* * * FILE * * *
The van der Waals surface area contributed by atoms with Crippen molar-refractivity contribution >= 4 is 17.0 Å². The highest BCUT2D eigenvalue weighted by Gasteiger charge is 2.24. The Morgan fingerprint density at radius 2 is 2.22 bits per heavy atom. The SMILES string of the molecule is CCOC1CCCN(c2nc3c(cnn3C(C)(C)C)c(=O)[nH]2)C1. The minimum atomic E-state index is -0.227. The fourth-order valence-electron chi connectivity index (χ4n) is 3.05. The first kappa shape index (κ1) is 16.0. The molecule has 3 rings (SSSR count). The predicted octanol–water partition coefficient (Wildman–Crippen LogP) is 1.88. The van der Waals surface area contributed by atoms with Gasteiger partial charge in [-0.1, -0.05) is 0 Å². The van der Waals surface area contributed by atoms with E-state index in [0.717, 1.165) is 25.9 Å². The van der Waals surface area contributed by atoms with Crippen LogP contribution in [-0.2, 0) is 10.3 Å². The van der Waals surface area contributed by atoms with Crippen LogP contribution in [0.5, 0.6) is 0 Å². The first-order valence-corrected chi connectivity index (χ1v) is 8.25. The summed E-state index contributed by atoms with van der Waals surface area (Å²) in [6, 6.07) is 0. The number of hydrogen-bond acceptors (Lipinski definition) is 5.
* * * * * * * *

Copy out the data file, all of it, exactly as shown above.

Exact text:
The van der Waals surface area contributed by atoms with Crippen molar-refractivity contribution >= 4 is 17.0 Å². The highest BCUT2D eigenvalue weighted by Gasteiger charge is 2.24. The Morgan fingerprint density at radius 2 is 2.22 bits per heavy atom. The SMILES string of the molecule is CCOC1CCCN(c2nc3c(cnn3C(C)(C)C)c(=O)[nH]2)C1. The minimum atomic E-state index is -0.227. The fourth-order valence-electron chi connectivity index (χ4n) is 3.05. The first kappa shape index (κ1) is 16.0. The molecule has 3 rings (SSSR count). The predicted octanol–water partition coefficient (Wildman–Crippen LogP) is 1.88. The van der Waals surface area contributed by atoms with Gasteiger partial charge in [-0.1, -0.05) is 0 Å². The van der Waals surface area contributed by atoms with E-state index in [0.717, 1.165) is 25.9 Å². The van der Waals surface area contributed by atoms with Crippen LogP contribution in [-0.2, 0) is 10.3 Å². The van der Waals surface area contributed by atoms with Crippen LogP contribution in [0.5, 0.6) is 0 Å². The first-order valence-corrected chi connectivity index (χ1v) is 8.25. The summed E-state index contributed by atoms with van der Waals surface area (Å²) in [6, 6.07) is 0. The number of hydrogen-bond acceptors (Lipinski definition) is 5.